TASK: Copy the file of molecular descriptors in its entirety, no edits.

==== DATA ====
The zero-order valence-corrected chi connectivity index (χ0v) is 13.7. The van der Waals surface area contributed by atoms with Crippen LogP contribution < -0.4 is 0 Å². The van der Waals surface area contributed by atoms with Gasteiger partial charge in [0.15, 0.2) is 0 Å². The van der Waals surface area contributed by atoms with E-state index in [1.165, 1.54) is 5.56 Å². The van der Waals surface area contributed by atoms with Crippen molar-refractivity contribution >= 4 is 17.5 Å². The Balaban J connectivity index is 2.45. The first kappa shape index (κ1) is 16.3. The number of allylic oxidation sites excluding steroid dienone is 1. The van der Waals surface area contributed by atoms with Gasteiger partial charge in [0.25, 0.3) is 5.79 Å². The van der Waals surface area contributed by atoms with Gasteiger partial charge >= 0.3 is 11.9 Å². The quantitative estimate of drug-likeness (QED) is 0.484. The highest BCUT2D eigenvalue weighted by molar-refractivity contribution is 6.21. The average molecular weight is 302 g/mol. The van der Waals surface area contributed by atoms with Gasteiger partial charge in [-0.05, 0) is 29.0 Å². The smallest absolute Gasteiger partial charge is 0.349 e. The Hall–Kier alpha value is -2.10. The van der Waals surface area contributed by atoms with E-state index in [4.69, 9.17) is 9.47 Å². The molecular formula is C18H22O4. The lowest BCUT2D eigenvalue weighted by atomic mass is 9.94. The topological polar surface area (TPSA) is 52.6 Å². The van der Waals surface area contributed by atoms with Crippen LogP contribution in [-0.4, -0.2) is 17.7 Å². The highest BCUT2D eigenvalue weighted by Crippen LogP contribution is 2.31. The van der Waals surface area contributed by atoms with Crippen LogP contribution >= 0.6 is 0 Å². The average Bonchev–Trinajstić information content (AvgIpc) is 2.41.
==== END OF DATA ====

The zero-order valence-corrected chi connectivity index (χ0v) is 13.7. The van der Waals surface area contributed by atoms with Crippen LogP contribution < -0.4 is 0 Å². The van der Waals surface area contributed by atoms with Gasteiger partial charge in [0.15, 0.2) is 0 Å². The van der Waals surface area contributed by atoms with E-state index in [1.165, 1.54) is 5.56 Å². The van der Waals surface area contributed by atoms with Crippen molar-refractivity contribution >= 4 is 17.5 Å². The Balaban J connectivity index is 2.45. The first kappa shape index (κ1) is 16.3. The number of allylic oxidation sites excluding steroid dienone is 1. The van der Waals surface area contributed by atoms with Gasteiger partial charge in [0.25, 0.3) is 5.79 Å². The van der Waals surface area contributed by atoms with Gasteiger partial charge >= 0.3 is 11.9 Å². The quantitative estimate of drug-likeness (QED) is 0.484. The highest BCUT2D eigenvalue weighted by molar-refractivity contribution is 6.21. The average molecular weight is 302 g/mol. The van der Waals surface area contributed by atoms with Gasteiger partial charge in [-0.05, 0) is 29.0 Å². The smallest absolute Gasteiger partial charge is 0.349 e. The Hall–Kier alpha value is -2.10. The van der Waals surface area contributed by atoms with E-state index in [4.69, 9.17) is 9.47 Å². The molecular formula is C18H22O4. The lowest BCUT2D eigenvalue weighted by atomic mass is 9.94. The topological polar surface area (TPSA) is 52.6 Å². The van der Waals surface area contributed by atoms with Crippen LogP contribution in [-0.4, -0.2) is 17.7 Å². The highest BCUT2D eigenvalue weighted by Crippen LogP contribution is 2.31. The van der Waals surface area contributed by atoms with Crippen LogP contribution >= 0.6 is 0 Å². The average Bonchev–Trinajstić information content (AvgIpc) is 2.41.